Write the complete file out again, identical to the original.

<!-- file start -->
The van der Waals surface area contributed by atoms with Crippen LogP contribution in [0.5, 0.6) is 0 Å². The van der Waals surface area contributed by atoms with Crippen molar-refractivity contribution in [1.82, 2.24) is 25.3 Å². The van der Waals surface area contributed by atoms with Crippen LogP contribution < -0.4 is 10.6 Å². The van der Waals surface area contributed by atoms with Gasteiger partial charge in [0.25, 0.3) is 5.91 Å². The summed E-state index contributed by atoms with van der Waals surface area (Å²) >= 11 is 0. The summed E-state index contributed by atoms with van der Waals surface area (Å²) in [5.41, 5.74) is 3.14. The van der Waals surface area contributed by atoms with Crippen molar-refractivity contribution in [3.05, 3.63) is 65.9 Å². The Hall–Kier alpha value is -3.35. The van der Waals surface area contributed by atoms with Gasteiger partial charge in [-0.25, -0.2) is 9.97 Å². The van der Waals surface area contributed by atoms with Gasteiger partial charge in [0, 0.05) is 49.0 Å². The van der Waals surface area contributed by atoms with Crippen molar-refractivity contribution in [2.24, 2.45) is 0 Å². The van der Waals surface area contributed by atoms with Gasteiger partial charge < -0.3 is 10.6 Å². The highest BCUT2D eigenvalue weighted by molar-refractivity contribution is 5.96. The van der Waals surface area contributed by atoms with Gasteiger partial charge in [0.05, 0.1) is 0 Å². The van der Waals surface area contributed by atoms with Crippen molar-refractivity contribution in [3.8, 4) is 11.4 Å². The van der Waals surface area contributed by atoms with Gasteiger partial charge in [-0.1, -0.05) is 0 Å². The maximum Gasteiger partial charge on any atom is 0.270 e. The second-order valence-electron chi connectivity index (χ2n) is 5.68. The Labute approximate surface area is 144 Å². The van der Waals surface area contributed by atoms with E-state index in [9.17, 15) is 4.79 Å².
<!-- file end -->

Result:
The van der Waals surface area contributed by atoms with Crippen LogP contribution in [0.5, 0.6) is 0 Å². The van der Waals surface area contributed by atoms with Crippen molar-refractivity contribution in [1.82, 2.24) is 25.3 Å². The van der Waals surface area contributed by atoms with Crippen LogP contribution < -0.4 is 10.6 Å². The van der Waals surface area contributed by atoms with Gasteiger partial charge in [0.25, 0.3) is 5.91 Å². The summed E-state index contributed by atoms with van der Waals surface area (Å²) >= 11 is 0. The summed E-state index contributed by atoms with van der Waals surface area (Å²) in [5.41, 5.74) is 3.14. The van der Waals surface area contributed by atoms with Crippen molar-refractivity contribution in [3.05, 3.63) is 65.9 Å². The Hall–Kier alpha value is -3.35. The van der Waals surface area contributed by atoms with Gasteiger partial charge in [-0.25, -0.2) is 9.97 Å². The van der Waals surface area contributed by atoms with Gasteiger partial charge in [0, 0.05) is 49.0 Å². The van der Waals surface area contributed by atoms with Crippen molar-refractivity contribution in [2.24, 2.45) is 0 Å². The van der Waals surface area contributed by atoms with Gasteiger partial charge < -0.3 is 10.6 Å². The highest BCUT2D eigenvalue weighted by molar-refractivity contribution is 5.96. The van der Waals surface area contributed by atoms with Gasteiger partial charge in [0.05, 0.1) is 0 Å². The van der Waals surface area contributed by atoms with Crippen molar-refractivity contribution in [3.8, 4) is 11.4 Å². The van der Waals surface area contributed by atoms with Gasteiger partial charge in [-0.1, -0.05) is 0 Å². The maximum Gasteiger partial charge on any atom is 0.270 e. The second-order valence-electron chi connectivity index (χ2n) is 5.68. The Labute approximate surface area is 144 Å². The van der Waals surface area contributed by atoms with E-state index in [9.17, 15) is 4.79 Å².